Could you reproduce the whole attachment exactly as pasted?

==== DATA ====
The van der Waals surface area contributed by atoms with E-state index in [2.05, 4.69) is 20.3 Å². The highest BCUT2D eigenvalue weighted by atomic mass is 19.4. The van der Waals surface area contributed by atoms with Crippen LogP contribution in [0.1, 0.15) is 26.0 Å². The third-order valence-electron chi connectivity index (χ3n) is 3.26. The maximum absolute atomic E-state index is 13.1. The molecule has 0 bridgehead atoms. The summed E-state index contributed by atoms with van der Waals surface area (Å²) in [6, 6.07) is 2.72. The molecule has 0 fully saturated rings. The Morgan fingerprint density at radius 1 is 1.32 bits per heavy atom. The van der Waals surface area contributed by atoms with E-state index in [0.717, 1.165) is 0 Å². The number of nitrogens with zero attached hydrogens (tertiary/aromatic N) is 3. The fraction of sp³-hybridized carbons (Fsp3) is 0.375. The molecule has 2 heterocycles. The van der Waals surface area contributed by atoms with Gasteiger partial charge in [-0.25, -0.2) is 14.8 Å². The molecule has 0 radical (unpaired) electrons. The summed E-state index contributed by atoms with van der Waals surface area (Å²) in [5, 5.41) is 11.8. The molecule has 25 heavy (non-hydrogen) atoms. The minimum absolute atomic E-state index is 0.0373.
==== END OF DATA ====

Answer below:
The van der Waals surface area contributed by atoms with E-state index in [2.05, 4.69) is 20.3 Å². The highest BCUT2D eigenvalue weighted by atomic mass is 19.4. The van der Waals surface area contributed by atoms with Crippen LogP contribution in [0.1, 0.15) is 26.0 Å². The third-order valence-electron chi connectivity index (χ3n) is 3.26. The maximum absolute atomic E-state index is 13.1. The molecule has 0 bridgehead atoms. The summed E-state index contributed by atoms with van der Waals surface area (Å²) in [6, 6.07) is 2.72. The molecule has 0 fully saturated rings. The Morgan fingerprint density at radius 1 is 1.32 bits per heavy atom. The van der Waals surface area contributed by atoms with E-state index in [0.717, 1.165) is 0 Å². The number of nitrogens with zero attached hydrogens (tertiary/aromatic N) is 3. The fraction of sp³-hybridized carbons (Fsp3) is 0.375. The molecule has 2 heterocycles. The van der Waals surface area contributed by atoms with Gasteiger partial charge in [-0.25, -0.2) is 14.8 Å². The molecule has 0 radical (unpaired) electrons. The summed E-state index contributed by atoms with van der Waals surface area (Å²) in [5, 5.41) is 11.8. The molecule has 25 heavy (non-hydrogen) atoms. The minimum absolute atomic E-state index is 0.0373.